Final Exam Study Guide For English I

68 Questions | Total Attempts: 148

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English Final Quizzes & Trivia

Final Exam Study Guide for English I


Questions and Answers
  • 1. 
    It describes the qualitycan come before nouns: a new car state or action that a noun refers to.can come after verbs such as be, become, seem, look, etc.: that car looks fastcan come after verbs such as be, become, seem, look, etc.: that car looks fast can be modified by adverbs: a very expensive car They can be used as complements to a noun: the extras make the car expensive
    • A. 

      Verbs

    • B. 

      Adverbs

    • C. 

      Adjective

  • 2. 
    The act of alluding; indirect reference: Without naming names, the candidate criticized the national leaders by allusion.
    • A. 

      Abbreviation

    • B. 

      Allusion

    • C. 

      Appositive

  • 3. 
    A person, or a group of people who oppose the main character, or the main characters.'[2] In the classic style of story wherein the action consists of a hero fighting a villain,
    • A. 

      Protagonist

    • B. 

      Antagonist

    • C. 

      Appositive

  • 4. 
    A noun or noun phrase that renames another noun right beside it It can be a short or long combination of words. Look at these examples: The insect, a cockroach, is crawling across the kitchen table.
    • A. 

      Appositive

    • B. 

      Character

    • C. 

      Conflict

  • 5. 
    Is a word that means the opposite of another. eg: 'fat' is 'thin'
    • A. 

      Antonym

    • B. 

      Synonym

    • C. 

      Homonym

  • 6. 
    A professional poet, paid by a monarch to praise the sovereign's activities. one who who performed songs whose lyrics told stories about distant places or about real or imaginary historical events. created their own tales, often they would memorize and embellish the works of others. Frequently they were retained by royalty and high society. As the courts became more sophisticated, minstrels were eventually replaced at court by the troubadours, and many became wandering minstrels, performing in the streets and became well liked until the middle of the Renaissance, despite a decline beginning in the late 15th century.
    • A. 

      "musician" or musical proformer

    • B. 

      "bard” or minstrel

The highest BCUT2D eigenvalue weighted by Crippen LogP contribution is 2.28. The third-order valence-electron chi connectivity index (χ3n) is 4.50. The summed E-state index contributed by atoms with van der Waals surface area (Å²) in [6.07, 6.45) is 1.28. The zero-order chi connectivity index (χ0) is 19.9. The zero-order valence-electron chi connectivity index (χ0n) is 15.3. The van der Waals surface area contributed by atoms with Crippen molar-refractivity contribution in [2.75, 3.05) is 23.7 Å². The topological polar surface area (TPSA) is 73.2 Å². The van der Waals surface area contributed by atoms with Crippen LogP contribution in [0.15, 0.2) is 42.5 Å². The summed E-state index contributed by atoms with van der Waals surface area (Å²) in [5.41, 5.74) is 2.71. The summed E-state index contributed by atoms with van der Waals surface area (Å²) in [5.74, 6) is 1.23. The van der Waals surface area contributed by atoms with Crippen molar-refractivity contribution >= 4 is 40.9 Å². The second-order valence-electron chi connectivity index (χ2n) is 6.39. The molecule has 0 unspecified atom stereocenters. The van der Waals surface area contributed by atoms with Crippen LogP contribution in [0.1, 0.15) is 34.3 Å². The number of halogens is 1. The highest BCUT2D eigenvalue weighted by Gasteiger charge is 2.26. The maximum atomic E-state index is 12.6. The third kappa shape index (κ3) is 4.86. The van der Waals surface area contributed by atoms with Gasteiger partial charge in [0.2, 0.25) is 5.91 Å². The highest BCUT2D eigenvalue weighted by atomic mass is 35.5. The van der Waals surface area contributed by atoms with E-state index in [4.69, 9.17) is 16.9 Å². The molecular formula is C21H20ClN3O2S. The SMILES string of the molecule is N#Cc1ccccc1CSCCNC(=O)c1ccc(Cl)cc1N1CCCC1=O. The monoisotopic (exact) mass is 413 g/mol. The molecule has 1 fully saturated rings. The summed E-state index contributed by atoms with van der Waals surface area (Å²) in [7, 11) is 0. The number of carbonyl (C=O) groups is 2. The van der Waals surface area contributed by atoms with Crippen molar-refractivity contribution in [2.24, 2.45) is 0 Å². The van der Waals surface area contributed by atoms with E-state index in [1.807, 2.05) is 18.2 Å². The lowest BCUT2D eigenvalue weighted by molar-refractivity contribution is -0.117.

• C. 

      Homeric simile

  • 7. 
    Short stories use few characters.  One character is clearly central to the story with all major events having some importance to this character.The opposer of the main character i
    • A. 

      Persons in a work of fiction - Static Character and Dynamic Character

    • B. 

      Persons in a work of fiction - Round Character and Flat Character

    • C. 

      Persons in a work of fiction - Antagonist and Protagonist

  • 8. 
    1.  Individual - round, many sided and complex personalities. 2.  Developing - dynamic,  many sided personalities that change, for better or worse, by the end of the story. 3.  Static - Stereotype, have one or two characteristics that never change and are emphasized e.g. brilliant detective, drunk, scrooge, cruel stepmother, etc. A  person in a story. The person in a work of fiction.
    • A. 

      Epic

    • B. 

      External

    • C. 

      Characters

  • 9. 
    A major character in a work of fiction who encounters conflict and is changed by it. They tend to be more fully developed and described than flat, or static, characters. If you think of the characters you most love in fiction, they probably seem as real to you as people you know in real life. This is a good sign that they are round characters. A writer employs a number of tools or elements to develop a character, making him or her round, including descriptions and dialogue. A character's responses to conflict and his or her thoughts are also revelatory
    • A. 

      Flat Character

    • B. 

      Round Character

    • C. 

      Static Character

  • 10. 
    Are minor characters who do not ...   as it applies to short story writers and novelists.
    • A. 

      Flat Character

    • B. 

      Static Character

    • C. 

      Dynamic Character

  • 11. 
    Are minor characters in a work of fiction who do not undergo substantial change or growth in the course of a story. Also referred to as "two-dimensional characters" or "flat characters," they play a supporting role to the main character, who as a rule should be round, or complex. Though we don't generally strive to write static characters, they are often necessary in a story, along with round characters. Take, for example, Mr. Collins in Jane Austen's Pride and Prejudice. He serves a vital role in the story of how Elizabeth and Darcy get together, and he provides comedy, but his character stays essentially unchanged. (In fact, that’s part of what makes him funny.)
    • A. 

      Static Character

    • B. 

      Dynamic Character

    • C. 

      Stereotype Character

  • 12. 
    Character is a major character in a work of fiction who encounters conflict and is changed by it tend to be more fully developed and described than flat, or static, characters. If you think of the characters you most love in fiction, they probably seem as real to you as people you know in real life. A number of elements in fiction reveal character including descriptions of a character, the character's dialogue, a character's responses to the conflicts that arise in the plot, and a character's thoughts.
    • A. 

      Conflict

    • B. 

      Static Character

    • C. 

      Dynamic Character

  • 13.